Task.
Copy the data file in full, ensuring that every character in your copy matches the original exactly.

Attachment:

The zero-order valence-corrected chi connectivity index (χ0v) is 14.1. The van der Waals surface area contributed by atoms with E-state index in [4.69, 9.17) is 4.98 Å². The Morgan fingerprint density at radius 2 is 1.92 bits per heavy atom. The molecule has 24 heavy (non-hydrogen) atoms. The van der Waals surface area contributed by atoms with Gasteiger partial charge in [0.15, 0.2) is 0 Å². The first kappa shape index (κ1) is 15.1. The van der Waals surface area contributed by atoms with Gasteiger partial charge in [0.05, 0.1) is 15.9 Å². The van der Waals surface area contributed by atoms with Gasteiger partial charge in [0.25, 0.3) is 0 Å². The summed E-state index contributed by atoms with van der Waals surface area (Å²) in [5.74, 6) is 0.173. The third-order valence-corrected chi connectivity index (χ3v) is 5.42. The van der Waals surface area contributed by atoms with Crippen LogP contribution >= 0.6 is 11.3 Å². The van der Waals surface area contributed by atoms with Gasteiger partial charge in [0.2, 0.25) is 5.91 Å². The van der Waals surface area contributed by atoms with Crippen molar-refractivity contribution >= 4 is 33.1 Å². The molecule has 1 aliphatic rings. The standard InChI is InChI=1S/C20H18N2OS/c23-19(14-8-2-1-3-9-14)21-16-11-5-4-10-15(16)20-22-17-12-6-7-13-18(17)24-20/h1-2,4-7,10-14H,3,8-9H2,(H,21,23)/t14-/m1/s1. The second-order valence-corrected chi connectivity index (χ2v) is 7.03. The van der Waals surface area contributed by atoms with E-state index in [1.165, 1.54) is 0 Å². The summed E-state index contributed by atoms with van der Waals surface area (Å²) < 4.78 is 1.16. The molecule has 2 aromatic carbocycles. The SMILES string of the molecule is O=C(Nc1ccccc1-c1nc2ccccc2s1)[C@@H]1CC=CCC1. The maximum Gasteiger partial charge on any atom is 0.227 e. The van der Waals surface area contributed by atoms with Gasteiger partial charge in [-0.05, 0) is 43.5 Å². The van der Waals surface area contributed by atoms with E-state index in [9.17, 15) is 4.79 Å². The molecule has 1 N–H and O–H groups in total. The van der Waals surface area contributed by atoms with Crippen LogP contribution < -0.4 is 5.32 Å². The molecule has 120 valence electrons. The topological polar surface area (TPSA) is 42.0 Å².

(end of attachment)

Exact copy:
The zero-order valence-corrected chi connectivity index (χ0v) is 14.1. The van der Waals surface area contributed by atoms with E-state index in [4.69, 9.17) is 4.98 Å². The Morgan fingerprint density at radius 2 is 1.92 bits per heavy atom. The molecule has 24 heavy (non-hydrogen) atoms. The van der Waals surface area contributed by atoms with Gasteiger partial charge in [0.15, 0.2) is 0 Å². The first kappa shape index (κ1) is 15.1. The van der Waals surface area contributed by atoms with Gasteiger partial charge in [0.05, 0.1) is 15.9 Å². The van der Waals surface area contributed by atoms with Gasteiger partial charge in [0.25, 0.3) is 0 Å². The summed E-state index contributed by atoms with van der Waals surface area (Å²) in [5.74, 6) is 0.173. The third-order valence-corrected chi connectivity index (χ3v) is 5.42. The van der Waals surface area contributed by atoms with Crippen LogP contribution >= 0.6 is 11.3 Å². The van der Waals surface area contributed by atoms with Gasteiger partial charge in [0.2, 0.25) is 5.91 Å². The van der Waals surface area contributed by atoms with Crippen molar-refractivity contribution >= 4 is 33.1 Å². The molecule has 1 aliphatic rings. The standard InChI is InChI=1S/C20H18N2OS/c23-19(14-8-2-1-3-9-14)21-16-11-5-4-10-15(16)20-22-17-12-6-7-13-18(17)24-20/h1-2,4-7,10-14H,3,8-9H2,(H,21,23)/t14-/m1/s1. The second-order valence-corrected chi connectivity index (χ2v) is 7.03. The van der Waals surface area contributed by atoms with E-state index in [1.165, 1.54) is 0 Å². The summed E-state index contributed by atoms with van der Waals surface area (Å²) < 4.78 is 1.16. The molecule has 2 aromatic carbocycles. The SMILES string of the molecule is O=C(Nc1ccccc1-c1nc2ccccc2s1)[C@@H]1CC=CCC1. The maximum Gasteiger partial charge on any atom is 0.227 e. The van der Waals surface area contributed by atoms with Gasteiger partial charge in [-0.05, 0) is 43.5 Å². The van der Waals surface area contributed by atoms with E-state index in [9.17, 15) is 4.79 Å². The molecule has 1 N–H and O–H groups in total. The van der Waals surface area contributed by atoms with Crippen LogP contribution < -0.4 is 5.32 Å². The molecule has 120 valence electrons. The topological polar surface area (TPSA) is 42.0 Å².